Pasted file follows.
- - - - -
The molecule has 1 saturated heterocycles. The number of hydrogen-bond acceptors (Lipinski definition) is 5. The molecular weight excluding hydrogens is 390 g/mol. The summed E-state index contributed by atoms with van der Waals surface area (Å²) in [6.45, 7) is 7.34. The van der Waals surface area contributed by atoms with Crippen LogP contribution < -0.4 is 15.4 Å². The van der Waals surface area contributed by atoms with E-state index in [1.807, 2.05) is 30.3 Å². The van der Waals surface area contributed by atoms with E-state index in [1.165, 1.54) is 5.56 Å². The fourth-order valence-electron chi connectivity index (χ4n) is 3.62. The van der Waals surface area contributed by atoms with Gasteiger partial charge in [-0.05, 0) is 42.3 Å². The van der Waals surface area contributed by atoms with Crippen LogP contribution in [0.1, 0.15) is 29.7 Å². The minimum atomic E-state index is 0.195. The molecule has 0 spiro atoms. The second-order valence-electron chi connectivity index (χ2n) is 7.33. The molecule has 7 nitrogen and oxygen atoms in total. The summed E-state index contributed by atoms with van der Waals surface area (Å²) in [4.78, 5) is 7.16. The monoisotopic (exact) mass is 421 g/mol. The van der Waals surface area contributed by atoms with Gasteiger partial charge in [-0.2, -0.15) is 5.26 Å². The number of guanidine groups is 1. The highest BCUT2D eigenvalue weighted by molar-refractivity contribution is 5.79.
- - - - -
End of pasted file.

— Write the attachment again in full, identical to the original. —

The molecule has 1 saturated heterocycles. The number of hydrogen-bond acceptors (Lipinski definition) is 5. The molecular weight excluding hydrogens is 390 g/mol. The summed E-state index contributed by atoms with van der Waals surface area (Å²) in [6.45, 7) is 7.34. The van der Waals surface area contributed by atoms with Crippen LogP contribution < -0.4 is 15.4 Å². The van der Waals surface area contributed by atoms with E-state index in [1.807, 2.05) is 30.3 Å². The van der Waals surface area contributed by atoms with E-state index in [1.165, 1.54) is 5.56 Å². The fourth-order valence-electron chi connectivity index (χ4n) is 3.62. The van der Waals surface area contributed by atoms with Gasteiger partial charge in [-0.05, 0) is 42.3 Å². The van der Waals surface area contributed by atoms with Crippen LogP contribution in [0.1, 0.15) is 29.7 Å². The minimum atomic E-state index is 0.195. The molecule has 0 spiro atoms. The second-order valence-electron chi connectivity index (χ2n) is 7.33. The molecule has 7 nitrogen and oxygen atoms in total. The summed E-state index contributed by atoms with van der Waals surface area (Å²) in [4.78, 5) is 7.16. The monoisotopic (exact) mass is 421 g/mol. The van der Waals surface area contributed by atoms with Gasteiger partial charge in [-0.2, -0.15) is 5.26 Å². The number of guanidine groups is 1. The highest BCUT2D eigenvalue weighted by molar-refractivity contribution is 5.79.